Louis BURNEY, Jr., Appellant, v. STATE of Florida, Appellee.
Louis Burney, Jr. (“Burney”) appeals his judgment and sentence for kidnapping with a weapon and aggravated battery with a deadly weapon or causing great bodily harm. Burney does not contest the merits of his case but contends that the trial court erred in finding him competent to proceed to trial based upon the parties' stipulation rather than making an independent determination. We agree.
The courts have consistently held that it is error for a trial court to base its decision regarding a defendant's competency upon a stipulation rather than making an independent determination. For example, in Dougherty v. State, 149 So.3d 672 (Fla. 2014), the Florida Supreme Court explained:
[N]othing in our precedent or the State's argument persuades us that a defendant can stipulate to the ultimate issue of competency, even where the written reports reach the same conclusion. Even in a situation where all the experts opine that a defendant is competent, the trial court could presumably disagree based on other evidence such as the defendant's courtroom behavior or attorney representations. Further, the language of rule 3.212(c)(7) and rule 3.212(b) discussed above does not allow parties to stipulate to the issue of competency. See Jones [v. State], 125 So.3d  at 984 [ (Fla. 4th DCA 2013) ] (citing Macaluso [v. State], 12 So. 3d  at 915 [ (Fla. 4th DCA 2009) ])․ Thus, based on our precedent and the procedural rules for competency determinations, a defendant cannot stipulate that he is competent, particularly where he has been previously adjudicated incompetent during the same criminal proceedings. Further, if a trial court finds that a defendant is competent to proceed, it must enter a written order so finding.
Id. at 678 (footnote omitted). In Rumph v. State, this court cited Dougherty in holding that “[t]he parties may stipulate to deciding competency based on the written expert reports rather than live expert testimony, but the defendant and the other parties may not stipulate to competency itself ․ as the trial court must make an independent determination on the issue.” 217 So.3d 1092, 1095 (Fla. 5th DCA 2017) (citing Dougherty, 149 So.3d at 678).1
In instances where a competency finding is erroneously based on the stipulation of the parties, the courts generally remand the case to the trial court to make a retroactive determination of competency. This procedure was explained by the Fourth District Court in Baker v. State, 221 So.3d 637 (Fla. 4th DCA 2017):
Thus, on remand, if the court can make a nunc pro tunc finding as to appellant's competency based upon the existence of evaluations performed contemporaneous with trial and without relying solely on a cold record, and can do so in a manner which abides by due process guarantees, then it should do so and enter a corresponding written order.
Id. at 641; accord Holland v. State, 185 So.3d 636, 637 (Fla. 2d DCA 2016) (“Accordingly, we remand the case to the trial court for entry of a nunc pro tunc order finding Holland competent to stand trial.”). In making this determination, “[t]he parties may agree to the use of the previous evaluators' written reports, which shall be filed with the court and placed in the record.” Sheheane, 228 So.3d at 1181. If the trial court determines that a defendant was competent at the time of the trial, it must enter a nunc pro tunc written order without altering the judgment. See Zern, 191 So.3d at 965. “If the trial court finds that [a defendant] was incompetent or that a retrospective determination is not possible in this case, it must hold a new trial, as long as [the defendant] is and remains competent on remand.” Id.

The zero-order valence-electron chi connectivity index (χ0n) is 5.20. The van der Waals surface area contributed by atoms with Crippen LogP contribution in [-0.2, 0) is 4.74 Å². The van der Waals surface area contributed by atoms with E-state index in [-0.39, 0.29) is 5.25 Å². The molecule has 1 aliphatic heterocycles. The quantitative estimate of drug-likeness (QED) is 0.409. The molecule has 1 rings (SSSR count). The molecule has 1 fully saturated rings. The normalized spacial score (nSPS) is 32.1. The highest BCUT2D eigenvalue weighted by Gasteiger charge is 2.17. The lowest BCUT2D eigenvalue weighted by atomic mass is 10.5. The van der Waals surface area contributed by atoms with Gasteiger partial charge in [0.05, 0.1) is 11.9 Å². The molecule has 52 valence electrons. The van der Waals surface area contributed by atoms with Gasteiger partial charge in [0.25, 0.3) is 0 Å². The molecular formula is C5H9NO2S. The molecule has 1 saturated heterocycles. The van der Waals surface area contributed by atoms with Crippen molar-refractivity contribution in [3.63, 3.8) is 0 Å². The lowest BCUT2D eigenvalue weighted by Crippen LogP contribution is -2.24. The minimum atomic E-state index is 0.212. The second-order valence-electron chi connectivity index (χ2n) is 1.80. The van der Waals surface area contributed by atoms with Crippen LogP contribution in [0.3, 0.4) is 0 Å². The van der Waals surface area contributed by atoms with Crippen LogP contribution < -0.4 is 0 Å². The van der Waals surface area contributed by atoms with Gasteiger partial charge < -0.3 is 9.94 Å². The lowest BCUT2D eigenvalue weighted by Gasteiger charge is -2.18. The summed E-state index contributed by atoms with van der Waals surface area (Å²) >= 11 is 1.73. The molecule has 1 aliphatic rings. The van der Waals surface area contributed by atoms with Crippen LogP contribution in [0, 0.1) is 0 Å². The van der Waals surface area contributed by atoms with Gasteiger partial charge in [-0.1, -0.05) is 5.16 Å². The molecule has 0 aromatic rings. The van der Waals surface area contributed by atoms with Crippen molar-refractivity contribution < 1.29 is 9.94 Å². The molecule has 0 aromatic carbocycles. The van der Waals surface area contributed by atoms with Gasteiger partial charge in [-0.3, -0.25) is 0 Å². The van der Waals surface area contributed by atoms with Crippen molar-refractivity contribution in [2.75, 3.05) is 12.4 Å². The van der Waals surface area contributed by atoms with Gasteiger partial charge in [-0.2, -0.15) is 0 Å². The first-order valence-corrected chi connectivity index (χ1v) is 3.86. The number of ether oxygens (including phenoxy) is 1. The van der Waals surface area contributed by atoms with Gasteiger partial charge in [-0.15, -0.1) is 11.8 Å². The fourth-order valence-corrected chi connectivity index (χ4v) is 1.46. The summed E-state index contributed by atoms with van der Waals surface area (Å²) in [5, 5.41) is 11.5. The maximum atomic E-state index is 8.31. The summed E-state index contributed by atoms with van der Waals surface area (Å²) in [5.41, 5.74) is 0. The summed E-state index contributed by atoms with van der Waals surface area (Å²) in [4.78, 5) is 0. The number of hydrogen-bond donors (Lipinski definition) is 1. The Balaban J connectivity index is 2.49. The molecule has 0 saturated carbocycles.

We therefore reverse the trial court's order finding Burney competent to proceed and remand this case to the trial court to make a retroactive determination of competency consistent with this opinion.
REVERSED and REMANDED.
1. The courts in other decisions have reached the same conclusion and remanded cases in which the trial court agreed to a stipulation of competency rather than making an independent determination. See Carrion v. State, 235 So.3d 1051, 1053 (Fla. 2d DCA 2018) (“The trial court erred in failing to make an independent competency finding and in failing to enter a written order of competency.”); Moulton v. State, 230 So.3d 934, 937 (Fla. 2d DCA 2017) (“[W]hile the trial court may rely on the written reports if the parties agree to that procedure, the court may not rely solely on the parties' stipulation to competency, and the record must be clear that the court has made an independent determination of the defendant's competency.”); Hanna v. State, 232 So.3d 1026, 1027 (Fla. 4th DCA 2017) (“The trial court's reliance on this stipulation was erroneous.”); Sheheane v. State, 228 So.3d 1178, 1181 (Fla. 1st DCA 2017) (“To find, as the trial court did here, there were reasonable grounds to believe Appellant may be incompetent, and then allow that same potentially incompetent individual to waive his right to determine competency, does not comport with due process.”); Zern v. State, 191 So.3d 962, 965 (Fla. 1st DCA 2016) (“The record in this case establishes that the trial court relied on the stipulation of defense counsel and the preponderance of the experts' ultimate opinions to make its competency determination, without having read all the evaluations. It does not show an independent finding.”); Williams v. State, 169 So.3d 221, 223 (Fla. 2d DCA 2015) (“Because the trial court erroneously allowed Williams to stipulate to his competency, we must reverse.”).
SAWAYA, BERGER and WALLIS, JJ., concur.